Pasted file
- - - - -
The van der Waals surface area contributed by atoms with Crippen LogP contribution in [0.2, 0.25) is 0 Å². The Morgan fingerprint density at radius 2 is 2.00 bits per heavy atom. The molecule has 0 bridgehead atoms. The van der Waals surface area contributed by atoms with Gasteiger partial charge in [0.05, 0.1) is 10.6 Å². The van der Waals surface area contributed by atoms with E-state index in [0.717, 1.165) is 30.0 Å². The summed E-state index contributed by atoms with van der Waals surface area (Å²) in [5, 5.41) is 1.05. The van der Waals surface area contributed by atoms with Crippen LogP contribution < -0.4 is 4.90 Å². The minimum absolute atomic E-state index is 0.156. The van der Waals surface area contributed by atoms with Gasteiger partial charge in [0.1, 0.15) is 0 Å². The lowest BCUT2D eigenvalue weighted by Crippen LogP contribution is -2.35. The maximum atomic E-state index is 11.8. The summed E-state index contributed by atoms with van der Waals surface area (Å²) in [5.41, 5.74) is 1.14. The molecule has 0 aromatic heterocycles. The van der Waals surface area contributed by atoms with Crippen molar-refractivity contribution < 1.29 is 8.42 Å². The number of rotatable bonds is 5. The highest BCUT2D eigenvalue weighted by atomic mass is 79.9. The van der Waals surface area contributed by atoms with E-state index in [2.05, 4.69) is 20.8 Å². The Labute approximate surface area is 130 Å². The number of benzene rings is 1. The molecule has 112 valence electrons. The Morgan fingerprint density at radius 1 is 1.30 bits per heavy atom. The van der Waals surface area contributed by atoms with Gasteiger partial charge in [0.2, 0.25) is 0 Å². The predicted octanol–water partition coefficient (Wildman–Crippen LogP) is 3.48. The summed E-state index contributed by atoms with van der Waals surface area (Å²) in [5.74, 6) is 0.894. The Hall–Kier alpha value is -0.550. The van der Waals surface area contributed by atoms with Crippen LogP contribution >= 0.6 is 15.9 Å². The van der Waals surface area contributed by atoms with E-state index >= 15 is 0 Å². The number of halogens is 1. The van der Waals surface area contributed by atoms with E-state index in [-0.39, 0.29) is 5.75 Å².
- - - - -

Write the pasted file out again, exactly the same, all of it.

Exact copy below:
The van der Waals surface area contributed by atoms with Crippen LogP contribution in [0.2, 0.25) is 0 Å². The Morgan fingerprint density at radius 2 is 2.00 bits per heavy atom. The molecule has 0 bridgehead atoms. The van der Waals surface area contributed by atoms with Gasteiger partial charge in [0.05, 0.1) is 10.6 Å². The van der Waals surface area contributed by atoms with E-state index in [0.717, 1.165) is 30.0 Å². The summed E-state index contributed by atoms with van der Waals surface area (Å²) in [5, 5.41) is 1.05. The van der Waals surface area contributed by atoms with Crippen LogP contribution < -0.4 is 4.90 Å². The minimum absolute atomic E-state index is 0.156. The van der Waals surface area contributed by atoms with Gasteiger partial charge in [0.1, 0.15) is 0 Å². The lowest BCUT2D eigenvalue weighted by Crippen LogP contribution is -2.35. The maximum atomic E-state index is 11.8. The summed E-state index contributed by atoms with van der Waals surface area (Å²) in [5.41, 5.74) is 1.14. The molecule has 0 aromatic heterocycles. The van der Waals surface area contributed by atoms with Crippen molar-refractivity contribution < 1.29 is 8.42 Å². The number of rotatable bonds is 5. The highest BCUT2D eigenvalue weighted by atomic mass is 79.9. The van der Waals surface area contributed by atoms with E-state index in [2.05, 4.69) is 20.8 Å². The Labute approximate surface area is 130 Å². The number of benzene rings is 1. The molecule has 112 valence electrons. The Morgan fingerprint density at radius 1 is 1.30 bits per heavy atom. The van der Waals surface area contributed by atoms with Gasteiger partial charge in [0.2, 0.25) is 0 Å². The predicted octanol–water partition coefficient (Wildman–Crippen LogP) is 3.48. The summed E-state index contributed by atoms with van der Waals surface area (Å²) in [5.74, 6) is 0.894. The Hall–Kier alpha value is -0.550. The van der Waals surface area contributed by atoms with Crippen LogP contribution >= 0.6 is 15.9 Å². The van der Waals surface area contributed by atoms with E-state index >= 15 is 0 Å². The number of halogens is 1. The van der Waals surface area contributed by atoms with E-state index in [-0.39, 0.29) is 5.75 Å².